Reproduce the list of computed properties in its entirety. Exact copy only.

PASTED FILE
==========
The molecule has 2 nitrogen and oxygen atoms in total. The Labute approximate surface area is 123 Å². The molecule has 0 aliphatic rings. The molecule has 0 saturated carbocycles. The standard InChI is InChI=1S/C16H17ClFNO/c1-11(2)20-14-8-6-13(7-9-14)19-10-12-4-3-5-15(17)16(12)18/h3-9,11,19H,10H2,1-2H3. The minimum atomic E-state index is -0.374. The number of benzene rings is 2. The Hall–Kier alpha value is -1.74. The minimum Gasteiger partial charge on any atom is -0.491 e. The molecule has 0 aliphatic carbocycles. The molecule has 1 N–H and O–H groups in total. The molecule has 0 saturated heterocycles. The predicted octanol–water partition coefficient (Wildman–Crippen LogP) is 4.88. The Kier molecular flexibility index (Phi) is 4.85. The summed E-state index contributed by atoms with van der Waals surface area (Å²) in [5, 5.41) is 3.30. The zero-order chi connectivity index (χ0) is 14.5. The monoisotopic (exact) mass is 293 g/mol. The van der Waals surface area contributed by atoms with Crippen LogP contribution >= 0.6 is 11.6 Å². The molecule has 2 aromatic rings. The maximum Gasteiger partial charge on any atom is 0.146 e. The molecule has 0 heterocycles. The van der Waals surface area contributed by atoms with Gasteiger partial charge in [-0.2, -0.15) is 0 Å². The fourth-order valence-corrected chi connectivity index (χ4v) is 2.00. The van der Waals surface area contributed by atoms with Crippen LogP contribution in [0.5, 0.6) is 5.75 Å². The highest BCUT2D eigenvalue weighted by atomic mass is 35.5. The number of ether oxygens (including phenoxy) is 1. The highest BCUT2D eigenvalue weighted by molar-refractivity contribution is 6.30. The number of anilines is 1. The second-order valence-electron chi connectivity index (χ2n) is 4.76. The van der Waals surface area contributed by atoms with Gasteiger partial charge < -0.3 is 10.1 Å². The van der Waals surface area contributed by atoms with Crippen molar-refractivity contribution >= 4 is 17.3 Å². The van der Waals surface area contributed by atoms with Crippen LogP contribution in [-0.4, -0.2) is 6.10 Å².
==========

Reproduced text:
The molecule has 2 nitrogen and oxygen atoms in total. The Labute approximate surface area is 123 Å². The molecule has 0 aliphatic rings. The molecule has 0 saturated carbocycles. The standard InChI is InChI=1S/C16H17ClFNO/c1-11(2)20-14-8-6-13(7-9-14)19-10-12-4-3-5-15(17)16(12)18/h3-9,11,19H,10H2,1-2H3. The minimum atomic E-state index is -0.374. The number of benzene rings is 2. The Hall–Kier alpha value is -1.74. The minimum Gasteiger partial charge on any atom is -0.491 e. The molecule has 0 aliphatic carbocycles. The molecule has 1 N–H and O–H groups in total. The molecule has 0 saturated heterocycles. The predicted octanol–water partition coefficient (Wildman–Crippen LogP) is 4.88. The Kier molecular flexibility index (Phi) is 4.85. The summed E-state index contributed by atoms with van der Waals surface area (Å²) in [5, 5.41) is 3.30. The zero-order chi connectivity index (χ0) is 14.5. The monoisotopic (exact) mass is 293 g/mol. The van der Waals surface area contributed by atoms with Crippen LogP contribution >= 0.6 is 11.6 Å². The molecule has 2 aromatic rings. The maximum Gasteiger partial charge on any atom is 0.146 e. The molecule has 0 heterocycles. The van der Waals surface area contributed by atoms with Gasteiger partial charge in [-0.2, -0.15) is 0 Å². The fourth-order valence-corrected chi connectivity index (χ4v) is 2.00. The van der Waals surface area contributed by atoms with Crippen LogP contribution in [0.5, 0.6) is 5.75 Å². The highest BCUT2D eigenvalue weighted by atomic mass is 35.5. The number of ether oxygens (including phenoxy) is 1. The highest BCUT2D eigenvalue weighted by molar-refractivity contribution is 6.30. The number of anilines is 1. The second-order valence-electron chi connectivity index (χ2n) is 4.76. The van der Waals surface area contributed by atoms with Gasteiger partial charge < -0.3 is 10.1 Å². The van der Waals surface area contributed by atoms with Crippen molar-refractivity contribution >= 4 is 17.3 Å². The van der Waals surface area contributed by atoms with Crippen LogP contribution in [-0.4, -0.2) is 6.10 Å².